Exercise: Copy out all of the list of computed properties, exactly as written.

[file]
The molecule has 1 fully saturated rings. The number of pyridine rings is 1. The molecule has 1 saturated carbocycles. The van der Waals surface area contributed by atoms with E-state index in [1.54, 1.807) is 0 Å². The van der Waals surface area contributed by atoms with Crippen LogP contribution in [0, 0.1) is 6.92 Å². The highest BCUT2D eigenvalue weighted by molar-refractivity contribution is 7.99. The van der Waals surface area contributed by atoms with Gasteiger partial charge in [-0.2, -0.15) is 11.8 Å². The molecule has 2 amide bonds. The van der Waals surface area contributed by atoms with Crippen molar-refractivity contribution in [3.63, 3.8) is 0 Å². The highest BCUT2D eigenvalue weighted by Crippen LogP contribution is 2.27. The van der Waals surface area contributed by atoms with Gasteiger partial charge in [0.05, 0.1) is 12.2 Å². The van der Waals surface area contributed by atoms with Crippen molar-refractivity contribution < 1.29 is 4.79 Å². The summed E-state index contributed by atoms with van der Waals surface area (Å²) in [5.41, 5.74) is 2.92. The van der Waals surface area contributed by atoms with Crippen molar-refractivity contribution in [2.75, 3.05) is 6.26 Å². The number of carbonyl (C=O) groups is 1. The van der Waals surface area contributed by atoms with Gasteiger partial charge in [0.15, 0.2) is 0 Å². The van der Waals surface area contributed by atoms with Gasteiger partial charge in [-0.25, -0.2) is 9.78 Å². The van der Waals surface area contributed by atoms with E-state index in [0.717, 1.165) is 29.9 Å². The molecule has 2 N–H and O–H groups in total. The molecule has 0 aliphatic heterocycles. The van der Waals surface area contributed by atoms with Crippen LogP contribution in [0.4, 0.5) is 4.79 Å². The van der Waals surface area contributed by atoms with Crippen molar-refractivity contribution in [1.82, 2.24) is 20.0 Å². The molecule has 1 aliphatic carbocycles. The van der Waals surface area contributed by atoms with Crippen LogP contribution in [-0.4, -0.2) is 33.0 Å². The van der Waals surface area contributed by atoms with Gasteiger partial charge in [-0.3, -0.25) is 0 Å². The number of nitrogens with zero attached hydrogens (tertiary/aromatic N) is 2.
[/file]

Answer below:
The molecule has 1 fully saturated rings. The number of pyridine rings is 1. The molecule has 1 saturated carbocycles. The van der Waals surface area contributed by atoms with E-state index in [1.54, 1.807) is 0 Å². The van der Waals surface area contributed by atoms with Crippen LogP contribution in [0, 0.1) is 6.92 Å². The highest BCUT2D eigenvalue weighted by molar-refractivity contribution is 7.99. The van der Waals surface area contributed by atoms with Gasteiger partial charge in [-0.2, -0.15) is 11.8 Å². The molecule has 2 amide bonds. The van der Waals surface area contributed by atoms with Crippen molar-refractivity contribution in [3.63, 3.8) is 0 Å². The highest BCUT2D eigenvalue weighted by Crippen LogP contribution is 2.27. The van der Waals surface area contributed by atoms with Gasteiger partial charge in [0.05, 0.1) is 12.2 Å². The van der Waals surface area contributed by atoms with Crippen molar-refractivity contribution < 1.29 is 4.79 Å². The summed E-state index contributed by atoms with van der Waals surface area (Å²) in [5.41, 5.74) is 2.92. The van der Waals surface area contributed by atoms with Crippen molar-refractivity contribution in [2.75, 3.05) is 6.26 Å². The number of carbonyl (C=O) groups is 1. The van der Waals surface area contributed by atoms with Gasteiger partial charge in [0.15, 0.2) is 0 Å². The van der Waals surface area contributed by atoms with Gasteiger partial charge in [-0.25, -0.2) is 9.78 Å². The van der Waals surface area contributed by atoms with E-state index in [0.717, 1.165) is 29.9 Å². The molecule has 2 N–H and O–H groups in total. The molecule has 0 aliphatic heterocycles. The van der Waals surface area contributed by atoms with Crippen LogP contribution in [0.4, 0.5) is 4.79 Å². The van der Waals surface area contributed by atoms with Crippen molar-refractivity contribution in [1.82, 2.24) is 20.0 Å². The molecule has 1 aliphatic carbocycles. The van der Waals surface area contributed by atoms with Crippen LogP contribution in [-0.4, -0.2) is 33.0 Å². The van der Waals surface area contributed by atoms with Gasteiger partial charge in [-0.3, -0.25) is 0 Å². The number of nitrogens with zero attached hydrogens (tertiary/aromatic N) is 2.